Être "où" ne pas être
C'est peut-être aussi la question.
1: startling; 2: don't be silly; 3: you aren't with it; 4: I'm sorry to say; 5: at the end. 
The Professor
Student Hamlet!
Hamlet the Student (startled)
Huh… What… Sorry… What is going on…
What is the matter… What is it?
The Professor (displeased)
You cannot answer “Present” like everybody else?
Of course not, you still have your head in the clouds.
Hamlet the Student
To be or not to be in the clouds!
The Professor
Don’t be silly. Do not put on airs. And conjugate for me
the verb “to be” like everyone else; that’s all I ask you.
Hamlet the Student
The Professor
In English, please, like everyone else.
Hamlet the Student
Fine, sir. (He conjugates:)
I am or I am not
You are or you are not
He is or he is not
We are or we are not…
The Professor (extremely displeased)
But it is you who are not there, my poor friend!
Hamlet the Student
That’s just it, professor,
I am ‘where’ I am not
And, in the end, well, after reflection,
To be ‘where’ not to be
Is perhaps also the question.
(Translation by Amiel Bowers who says, "In this poem, the challenge was to find an equivalent pun for 'ou'/'où'—'or' and 'where,' respectively, in English. The grave accent makes all the difference. Oh, clever, clever Hamlet…")

11. Gopa

Jibananada Das (1899 – 1954)

The Cat
All through the day I keep meeting the cat;
In the shade of the tree, out in the sun,
Amidst the dense shade of the leaves
After a spot of success with a few bones of fish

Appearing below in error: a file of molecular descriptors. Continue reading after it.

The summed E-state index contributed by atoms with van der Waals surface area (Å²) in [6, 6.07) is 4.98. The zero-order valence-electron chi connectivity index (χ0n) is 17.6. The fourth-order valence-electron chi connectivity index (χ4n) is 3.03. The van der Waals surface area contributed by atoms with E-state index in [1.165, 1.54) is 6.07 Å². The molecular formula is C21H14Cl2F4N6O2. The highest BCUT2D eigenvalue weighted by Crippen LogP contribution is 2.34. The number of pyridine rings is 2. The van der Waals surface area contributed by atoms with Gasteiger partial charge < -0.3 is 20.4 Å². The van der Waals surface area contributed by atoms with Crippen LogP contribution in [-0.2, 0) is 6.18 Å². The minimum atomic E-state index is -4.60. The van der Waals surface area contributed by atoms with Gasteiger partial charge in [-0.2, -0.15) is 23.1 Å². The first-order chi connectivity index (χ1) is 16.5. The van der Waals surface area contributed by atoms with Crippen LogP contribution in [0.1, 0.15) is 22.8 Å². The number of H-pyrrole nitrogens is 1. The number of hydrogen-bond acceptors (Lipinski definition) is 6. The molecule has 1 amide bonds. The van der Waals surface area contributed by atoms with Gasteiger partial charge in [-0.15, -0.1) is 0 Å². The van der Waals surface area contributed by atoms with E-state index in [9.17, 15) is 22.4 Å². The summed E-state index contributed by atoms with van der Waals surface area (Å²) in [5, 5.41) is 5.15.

He lies hugging the skeletal-white earth
Wrapped up in himself like a swarm of bees.
And yet he scratches at the trunk of the Gulmohar tree,
Walks behind the sun, stalking it.

One moment he is there;
The next, he has vanished.

I saw him in the autumn evening stroking, with soft white paws,
The scarlet sun; then he gathered the darkness
Like little balls, grabbing each with a jab of his paws
And spread them all over the earth.
(translated from Biral, part of the collection Banalata Sen)

The Orange
Once I am dead,
Shall I ever come back to earth again?

If so be it that I do,
Let me come back, on a wintry night,
As the frail cold flesh of a half-eaten orange
Set on a table, by the dying one's bed.
(translated from Kamlalebu, from the collection Banalata Sen)

(Jibananada Das Selected Poems, translated by Chidananda Das Gupta, Penguin)


Priya said...

Okay, Mr Eliot, we care only for the English you wrote and if that's poetry we'll applaud you, and if not, readers will not be duped by the far-fetched allusions in multiple languages, into thinking the higher art of poetry as practiced by Eliot is to be envied, even if the allusions are beyond the comprehension of the average lover of poetry.- Joe, too harsh and unfair too, i feel.

Also üse of practiced. I get confused about ç'or 's'but in this case i think it should be practised.


Anonymous said...

You are right, Priya. In British English the verb is to 'practise', the noun 'practice'.

In American English they are content to use practice both as noun and verb, in the same spelling with a 'c'.

Having partaken of both varieties extensively I often interchange, and am at home in both.

- joe

Talitha said...

I enjoyed the French poem with its play on etre and ou/ou with the accent grave. I am happy to add to my knowledge of French and love the feel of "To be or not to be" played with in another language. Thankyou Shoba!